and while the increase has been wonderful
in every'way, "the county has filled up with
a class which is
and a beneficial one, and has included none
of the lower orders which too often flock to
a new country under the imprest-ion that
good crops can be raised with little or no
labjr, where everything ij at hand, and
where the road to wealth is a royal and an
easy one. It is too true that some parU of
Kans.i? are alllicted with a cla.s which is
"worse than noc-productive, but this could
have not been otherwise, owing to the great
rush for
and Kansas is to be congratulated that she
has comparatively so few. O.tawa county
this reason is being the recipient of an un
usually good class of immigration, that
claa which brings money into the country,
and which adds materially to the wealth of
any region in which they may locate.
There is no "tremendous rush," but the
country is filling up steadily, and as a straw
which may serve to show which way the
wind is blowing, the fact may be noted that
within the past two years
has been steadily advancing, keeping pace
however, with the growth of the country
and its settlement, no fictitious values be
ing created but everything being kept upon
a level. Regarding the increase in the
population of the county since its first set
tlement, in 1S70 there were 2,200 people
within its borders; in 1"75 the population
had increased to 4,500, and in f-7S to
0,700, while at the present time, making es
timate from the returns made by several
towcshipi. the population is not less than
10,000. Not being situated upon
and immigration trains not being stopped
and unloaded within her borders, the influx
having been so steady and net of that na
ture to excite a great deal of attention, It
may be a matter of surprise to many when
they read thee figure", but they may be
relied upon as being correct The county
has a branch of the Kansas Pacificrailroaii
runmeg through a portion of it, the lice at
present being built from Solomon City to
.Minneapolis, the cou.ity seat, although its
extension from the latter place to Beloit,
in Mitchell ctunty, is but the matter of
as negotiations have been going on for
some time and the railroad company will
submit a proposition to be voted upon
about the middle of June. The people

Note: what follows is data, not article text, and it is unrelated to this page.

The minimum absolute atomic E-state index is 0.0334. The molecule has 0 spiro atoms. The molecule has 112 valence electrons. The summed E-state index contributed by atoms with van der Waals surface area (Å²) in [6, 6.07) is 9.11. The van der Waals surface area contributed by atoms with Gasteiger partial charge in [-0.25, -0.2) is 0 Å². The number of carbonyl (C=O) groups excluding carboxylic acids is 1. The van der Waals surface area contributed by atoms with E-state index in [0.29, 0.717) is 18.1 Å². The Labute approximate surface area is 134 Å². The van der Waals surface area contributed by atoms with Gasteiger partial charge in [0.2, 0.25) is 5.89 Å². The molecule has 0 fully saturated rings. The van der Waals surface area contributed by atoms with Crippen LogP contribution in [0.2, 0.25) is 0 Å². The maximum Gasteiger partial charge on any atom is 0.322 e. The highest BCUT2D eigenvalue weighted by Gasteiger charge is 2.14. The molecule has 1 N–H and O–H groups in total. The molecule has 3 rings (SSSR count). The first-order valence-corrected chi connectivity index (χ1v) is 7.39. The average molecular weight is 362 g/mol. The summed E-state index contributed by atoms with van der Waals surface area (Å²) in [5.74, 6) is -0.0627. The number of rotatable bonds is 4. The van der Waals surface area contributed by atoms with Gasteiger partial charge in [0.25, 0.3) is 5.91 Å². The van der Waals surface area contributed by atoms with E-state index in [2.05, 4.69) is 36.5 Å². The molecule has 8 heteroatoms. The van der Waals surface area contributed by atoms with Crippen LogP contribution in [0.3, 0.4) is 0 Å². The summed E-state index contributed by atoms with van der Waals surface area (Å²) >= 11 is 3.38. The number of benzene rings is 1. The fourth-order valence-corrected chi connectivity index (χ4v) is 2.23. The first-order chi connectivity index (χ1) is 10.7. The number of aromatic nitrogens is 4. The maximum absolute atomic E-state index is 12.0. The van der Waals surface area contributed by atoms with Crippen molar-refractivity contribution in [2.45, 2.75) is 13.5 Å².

along the line cf the prOosed extension of
the road are very anxious to have the road
built, and Beloit and Mitchell county will
also do their share. The amount of grain
shipped from Ottawa county is surprising,
acd when the Minneajiolis branch is ex
tended eo that other parts of the county
will have the bentfi: of .a market without
having to go so far that
upon the grain before it reaches the ship
ping station, the amount will ha doubled.
The face of the land of the county is undu
lating, twenty-five per cent, bring bottom
land, which is undoubtedly the richest por
tion of the county, although the uplands
are very fertile. According to the govern
ment survey the forest lands of the county
average but two per cent, but there is no
doubt of the fact that it is nearer four per
cent, owing to the great number of streams,
all of which are thickly wooded. In addi
tion to this the farmers during later years,
have been paying considerable attention to
artificial icrests, the number of acres now
planted being very large.
in the county is about 100,000, and of the
entire 400,000 more than half are taxable.
The increase of cultivated ecres daring the
past year has been nearly 23,000. Of the
timber in the county the principal varieties
are hackberry, ah, walnut, oak, box elder,
Cottonwood acd elm, the average width of
the belt in which thi-y are grown being
about eighty reds. Tbe county is excel
lently well watered, the principal streams
being the Solomon, which flows the entire
length of the county from the northwest to
the southeast The Saline river crosses the
southwestern portion of the county. Of the
tributaries to the Solomon the main one is
Silt Creek,
on the west at about the center line and
empties into the Solomon some distance be
low Minneapolis. Among the other tribu
taries of the Solomon, which come in from
the north, are Pipe, Lindsey, Sand, Coal,
and several smaller ones. Good springs
abound and the best of well water can be
reached at a comparatively small depth.
The Sclomon affords an excellent water
power, which is taken advantage of at Min
neapolis and other places. As yet little or
no prospecting, or rather none to amount
to anything, for coal has been done, al
though there is no doubt whatever of the
existence of this necessary aud valuable ar
ticle of fuel, and as long as
holds cut, the prospecting for the former